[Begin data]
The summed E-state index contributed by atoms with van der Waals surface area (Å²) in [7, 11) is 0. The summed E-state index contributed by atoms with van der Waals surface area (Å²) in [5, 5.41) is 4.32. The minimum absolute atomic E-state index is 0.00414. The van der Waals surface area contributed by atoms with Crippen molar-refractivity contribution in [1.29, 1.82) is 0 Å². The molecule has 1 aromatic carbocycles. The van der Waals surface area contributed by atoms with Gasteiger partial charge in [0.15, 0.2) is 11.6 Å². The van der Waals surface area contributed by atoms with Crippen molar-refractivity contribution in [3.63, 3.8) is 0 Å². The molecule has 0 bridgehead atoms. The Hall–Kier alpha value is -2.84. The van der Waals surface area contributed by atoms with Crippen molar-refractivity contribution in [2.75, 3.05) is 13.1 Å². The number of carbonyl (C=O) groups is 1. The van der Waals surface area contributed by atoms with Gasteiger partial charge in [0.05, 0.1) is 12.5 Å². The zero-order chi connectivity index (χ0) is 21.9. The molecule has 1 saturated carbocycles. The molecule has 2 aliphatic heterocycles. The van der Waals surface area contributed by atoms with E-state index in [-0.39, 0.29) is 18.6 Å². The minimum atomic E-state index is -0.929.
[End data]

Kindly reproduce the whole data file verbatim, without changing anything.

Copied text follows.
The summed E-state index contributed by atoms with van der Waals surface area (Å²) in [7, 11) is 0. The summed E-state index contributed by atoms with van der Waals surface area (Å²) in [5, 5.41) is 4.32. The minimum absolute atomic E-state index is 0.00414. The van der Waals surface area contributed by atoms with Crippen molar-refractivity contribution in [1.29, 1.82) is 0 Å². The molecule has 1 aromatic carbocycles. The van der Waals surface area contributed by atoms with Gasteiger partial charge in [0.15, 0.2) is 11.6 Å². The van der Waals surface area contributed by atoms with Crippen molar-refractivity contribution in [3.63, 3.8) is 0 Å². The molecule has 0 bridgehead atoms. The Hall–Kier alpha value is -2.84. The van der Waals surface area contributed by atoms with Crippen molar-refractivity contribution in [2.75, 3.05) is 13.1 Å². The number of carbonyl (C=O) groups is 1. The van der Waals surface area contributed by atoms with Gasteiger partial charge in [0.05, 0.1) is 12.5 Å². The zero-order chi connectivity index (χ0) is 21.9. The molecule has 1 saturated carbocycles. The molecule has 2 aliphatic heterocycles. The van der Waals surface area contributed by atoms with E-state index in [-0.39, 0.29) is 18.6 Å². The minimum atomic E-state index is -0.929.